NTLM or Nt Lan manager, is implementet over the lm authentication protocol.
    THe os stores ntlm passwords using ntlm owf, (md4 hash function)
    NTLM from nt 4.0 with sp4 --> requires that the clocks of client/server is within 30 minutes of each other. v2 also uses keyspace for password derived 128 bits keys, and enhanced session secuirty can be used.

    Kerberos is compliant with rfc 1510 and have several benefits ( mutual authentication and secure transmission)
    and also...if the url contains a period, IIS assumes u are not on the internal network, and presents the user with a logon box.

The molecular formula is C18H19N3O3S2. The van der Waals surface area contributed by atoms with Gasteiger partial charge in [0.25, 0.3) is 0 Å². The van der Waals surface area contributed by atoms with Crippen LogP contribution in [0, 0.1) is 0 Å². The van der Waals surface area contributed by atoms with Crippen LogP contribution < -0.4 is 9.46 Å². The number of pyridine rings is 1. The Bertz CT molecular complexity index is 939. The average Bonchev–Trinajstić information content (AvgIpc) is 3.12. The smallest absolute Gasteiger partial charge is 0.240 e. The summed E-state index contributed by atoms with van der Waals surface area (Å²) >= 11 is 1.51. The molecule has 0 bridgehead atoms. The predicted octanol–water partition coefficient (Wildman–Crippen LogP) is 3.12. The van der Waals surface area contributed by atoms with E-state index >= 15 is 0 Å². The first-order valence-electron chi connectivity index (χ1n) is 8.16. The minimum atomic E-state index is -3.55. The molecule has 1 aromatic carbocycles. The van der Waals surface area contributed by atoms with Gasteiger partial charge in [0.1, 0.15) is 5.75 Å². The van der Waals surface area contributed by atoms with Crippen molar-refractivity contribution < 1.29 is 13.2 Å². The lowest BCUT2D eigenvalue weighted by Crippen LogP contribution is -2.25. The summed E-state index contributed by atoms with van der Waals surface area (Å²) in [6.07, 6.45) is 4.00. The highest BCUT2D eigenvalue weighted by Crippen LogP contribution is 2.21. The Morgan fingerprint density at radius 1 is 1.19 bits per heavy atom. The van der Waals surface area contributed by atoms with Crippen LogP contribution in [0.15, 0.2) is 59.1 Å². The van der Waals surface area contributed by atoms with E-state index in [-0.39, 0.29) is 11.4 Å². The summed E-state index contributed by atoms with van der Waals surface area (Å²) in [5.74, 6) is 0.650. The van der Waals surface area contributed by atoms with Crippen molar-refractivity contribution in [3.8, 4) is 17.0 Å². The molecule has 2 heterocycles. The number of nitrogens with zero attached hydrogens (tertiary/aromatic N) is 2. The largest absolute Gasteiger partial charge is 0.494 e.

• User profile image
    Lowrez

    prog_dotnet wrote:
    if the url contains a period, IIS assumes u are not on the internal network, and presents the user with a logon box.


    For clarification, IE would determine if and when a logon box is presented to the user.  IIS has no concept of what the URL was as entered in the user's browser.  However, I haven't found what you've said to be true.  From my field research, IE always calls the authentication routines with NULL/NULL for username and password once before prompting the user.  What versions of IE have you seen different behavior with?

  • User profile image
    Lowrez

    GooberDLX wrote:
    I was always under the impression that it was a request header that sends the authentication information. How else would a server ask for a user name and password?
    Jake